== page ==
October is National Physical Therapy Month. In 1981, Physical Therapy Month started as Physical Therapy Week in June. National Physical Therapy Week became National Therapy Month and was moved to October in 1992 so as not to conflict with the American Physical Therapy Assosiation’s annual conference and exposition held each June.
What is physical therapy?
Physical therapy is a type of treatment you may need when health problems make it hard to move around and do everyday tasks. It helps you move better and may relieve pain. It also helps improve or restore your physical function and your fitness level.
The goal of physical therapy is to make daily tasks and activities easier. For example, it may help with walking, going up stairs, or getting in and out of bed.
Physical therapy can help with recovery after some surgeries. Your doctor may suggest physical therapy for injuries or long-term health problems such as arthritis or chronic obstructive pulmonary disease (COPD).
How can physical therapy help?
Physical therapy can help you recover from an injury and avoid future injury. Your physical therapist can help you reduce pain in the soft tissues (muscles, tendons, and ligaments), build muscle strength, and improve flexibility, function, and range of motion. He or she can also evaluate how you do an activity and make suggestions for doing the activity in a way that is less likely to result in an injury.
Physical therapy and chronic health conditions:
Physical therapy can help you live more easily with chronic or ongoing health conditions such as spinal stenosis, arthritis, and Parkinson’s disease. Your physical therapist will work with you to establish your goals. Then he or she will create a program of educational, range-of-motion, strengthening, and endurance activities to meet your needs.
Types of physical therapy
Physical therapy nearly always involves exercise of some kind that is specifically designed for your injury, illness, condition, or to help prevent future health problems.
Exercise is anything you do in addition to your regular daily activity that will improve your flexibility, strength, coordination, or endurance. It even includes changing how you do your regular activities to give you some health benefits. Exercise can include stretching to reduce stress on joints, core stability exercises to strengthen the muscles of your trunk (your back and abdomen) and hips, lifting weights to strengthen muscles, walking, doing water aerobics, and many other forms of activity. Your physical therapist is likely to teach you how to do an exercise program on your own at home so you can continue to work toward your fitness goals and prevent future problems.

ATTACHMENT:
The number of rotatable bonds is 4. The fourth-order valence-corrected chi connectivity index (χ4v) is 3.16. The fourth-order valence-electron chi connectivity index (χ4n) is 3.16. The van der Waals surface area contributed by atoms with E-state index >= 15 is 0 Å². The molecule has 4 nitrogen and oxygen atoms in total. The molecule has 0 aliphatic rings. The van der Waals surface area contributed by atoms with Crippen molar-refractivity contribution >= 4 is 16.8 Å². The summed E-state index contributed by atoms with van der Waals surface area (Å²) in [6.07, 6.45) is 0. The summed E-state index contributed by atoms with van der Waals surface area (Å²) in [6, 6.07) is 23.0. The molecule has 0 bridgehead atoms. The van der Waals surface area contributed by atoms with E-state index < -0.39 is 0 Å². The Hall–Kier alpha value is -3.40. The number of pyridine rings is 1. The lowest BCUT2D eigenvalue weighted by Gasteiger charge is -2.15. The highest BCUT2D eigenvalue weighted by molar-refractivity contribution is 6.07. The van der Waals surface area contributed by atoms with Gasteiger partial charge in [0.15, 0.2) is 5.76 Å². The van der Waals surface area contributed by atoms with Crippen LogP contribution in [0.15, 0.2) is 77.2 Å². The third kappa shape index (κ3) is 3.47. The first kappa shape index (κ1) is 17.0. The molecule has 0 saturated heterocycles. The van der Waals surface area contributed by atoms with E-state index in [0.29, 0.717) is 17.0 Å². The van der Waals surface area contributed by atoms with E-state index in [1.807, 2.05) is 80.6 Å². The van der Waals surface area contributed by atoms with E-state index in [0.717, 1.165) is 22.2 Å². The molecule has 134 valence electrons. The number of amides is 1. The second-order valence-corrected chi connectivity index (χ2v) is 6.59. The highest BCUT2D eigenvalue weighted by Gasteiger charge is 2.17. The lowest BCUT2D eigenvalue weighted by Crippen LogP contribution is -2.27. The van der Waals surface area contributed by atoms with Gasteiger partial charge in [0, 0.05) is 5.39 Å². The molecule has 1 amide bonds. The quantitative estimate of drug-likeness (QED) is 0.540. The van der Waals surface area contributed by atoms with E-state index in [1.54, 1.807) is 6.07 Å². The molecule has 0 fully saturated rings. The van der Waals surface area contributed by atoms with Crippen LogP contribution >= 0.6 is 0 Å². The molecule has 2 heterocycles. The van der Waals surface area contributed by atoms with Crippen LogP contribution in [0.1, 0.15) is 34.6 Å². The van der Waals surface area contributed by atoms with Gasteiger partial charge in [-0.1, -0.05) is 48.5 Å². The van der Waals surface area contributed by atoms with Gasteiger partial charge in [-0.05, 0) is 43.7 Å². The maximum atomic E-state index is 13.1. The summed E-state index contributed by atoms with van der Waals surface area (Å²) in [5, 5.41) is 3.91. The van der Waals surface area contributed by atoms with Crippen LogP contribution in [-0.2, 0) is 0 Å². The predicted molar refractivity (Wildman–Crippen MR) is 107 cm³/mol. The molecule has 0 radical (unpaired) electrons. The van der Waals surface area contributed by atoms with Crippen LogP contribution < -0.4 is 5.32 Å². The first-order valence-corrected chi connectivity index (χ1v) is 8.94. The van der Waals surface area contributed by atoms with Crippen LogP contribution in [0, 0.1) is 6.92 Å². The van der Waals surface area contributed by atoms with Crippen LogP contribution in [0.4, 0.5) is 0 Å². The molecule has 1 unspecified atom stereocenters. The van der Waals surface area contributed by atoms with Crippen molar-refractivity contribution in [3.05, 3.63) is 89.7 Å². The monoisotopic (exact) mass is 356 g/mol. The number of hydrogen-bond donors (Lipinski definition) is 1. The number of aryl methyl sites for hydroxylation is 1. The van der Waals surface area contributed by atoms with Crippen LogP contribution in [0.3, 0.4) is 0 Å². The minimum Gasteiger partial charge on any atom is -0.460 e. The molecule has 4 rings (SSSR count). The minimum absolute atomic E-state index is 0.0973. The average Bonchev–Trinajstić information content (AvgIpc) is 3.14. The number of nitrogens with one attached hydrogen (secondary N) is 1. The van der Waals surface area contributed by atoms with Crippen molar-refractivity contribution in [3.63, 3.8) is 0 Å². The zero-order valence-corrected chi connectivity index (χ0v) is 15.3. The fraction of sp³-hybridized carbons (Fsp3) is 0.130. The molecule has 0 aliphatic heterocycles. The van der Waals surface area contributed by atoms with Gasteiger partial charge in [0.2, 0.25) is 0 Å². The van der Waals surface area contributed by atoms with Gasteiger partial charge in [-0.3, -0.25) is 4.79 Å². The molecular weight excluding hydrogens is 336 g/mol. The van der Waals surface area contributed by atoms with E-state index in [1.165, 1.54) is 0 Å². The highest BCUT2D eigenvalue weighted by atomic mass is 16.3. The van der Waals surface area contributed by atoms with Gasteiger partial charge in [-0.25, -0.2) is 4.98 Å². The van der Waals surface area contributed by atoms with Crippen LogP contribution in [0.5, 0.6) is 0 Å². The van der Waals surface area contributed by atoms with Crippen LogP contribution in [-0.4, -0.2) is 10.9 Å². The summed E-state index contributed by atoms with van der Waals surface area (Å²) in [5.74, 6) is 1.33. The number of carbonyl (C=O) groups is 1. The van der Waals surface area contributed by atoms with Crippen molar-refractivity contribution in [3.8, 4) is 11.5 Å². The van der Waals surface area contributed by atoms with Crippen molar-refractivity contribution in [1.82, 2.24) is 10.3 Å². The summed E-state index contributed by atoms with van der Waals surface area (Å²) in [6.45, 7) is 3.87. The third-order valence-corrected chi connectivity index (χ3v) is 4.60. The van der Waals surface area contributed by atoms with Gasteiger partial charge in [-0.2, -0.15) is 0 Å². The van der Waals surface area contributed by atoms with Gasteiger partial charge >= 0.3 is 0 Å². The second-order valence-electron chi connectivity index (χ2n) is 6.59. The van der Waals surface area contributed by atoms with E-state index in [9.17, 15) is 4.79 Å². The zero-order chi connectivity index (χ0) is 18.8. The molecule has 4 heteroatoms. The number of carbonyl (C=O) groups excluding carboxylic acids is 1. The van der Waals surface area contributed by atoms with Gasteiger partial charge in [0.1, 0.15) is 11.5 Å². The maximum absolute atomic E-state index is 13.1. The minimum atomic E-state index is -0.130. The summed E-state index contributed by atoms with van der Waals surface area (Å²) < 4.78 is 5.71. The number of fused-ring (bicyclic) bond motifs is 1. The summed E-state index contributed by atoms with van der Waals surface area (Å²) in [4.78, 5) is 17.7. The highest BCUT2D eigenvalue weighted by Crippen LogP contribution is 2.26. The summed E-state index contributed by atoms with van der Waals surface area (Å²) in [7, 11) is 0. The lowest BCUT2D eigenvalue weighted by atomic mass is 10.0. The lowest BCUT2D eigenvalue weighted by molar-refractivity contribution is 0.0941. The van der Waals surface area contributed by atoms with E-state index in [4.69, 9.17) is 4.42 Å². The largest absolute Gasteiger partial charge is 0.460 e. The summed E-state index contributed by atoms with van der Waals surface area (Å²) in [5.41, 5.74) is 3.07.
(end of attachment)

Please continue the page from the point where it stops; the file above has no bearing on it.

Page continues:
Manual therapy (sometimes called bodywork) is a general term for treatment performed mostly with the hands. The goals of manual therapy include relaxation, decreased pain, and increased flexibility.
Manual therapy can include:
- Massage. Pressure is applied to the soft tissues of the body, such as the muscles. Massage can help relax muscles, increase circulation, and ease pain in the soft tissues.
- Mobilization. Slow, measured movements are used to twist, pull, or push bones and joints into position. This can help loosen tight tissues around a joint and help with flexibility and alignment.
- Manipulation. Pressure is applied to a joint. It can be done with the hands or a special device. The careful, controlled force used on the joint can range from gentle to strong and from slow to rapid.
Physical therapy almost always includes education and training in areas such as:
- Performing your daily tasks safely.
- Protecting your joints and avoiding reinjury.
- Using assistive devices such as crutches or wheelchairs.
- Doing home exercises designed to help with your injury or condition.
- Making your home safe for you if you have strength, balance, or vision problems.
Physical therapy may be used alone or with other treatments.
Your physical therapist will examine you and talk to you about your symptoms and your daily activity. He or she will then work with you on a treatment plan. The goals are to help your joints move better and to restore or increase your flexibility, strength, endurance, coordination, and/or balance.
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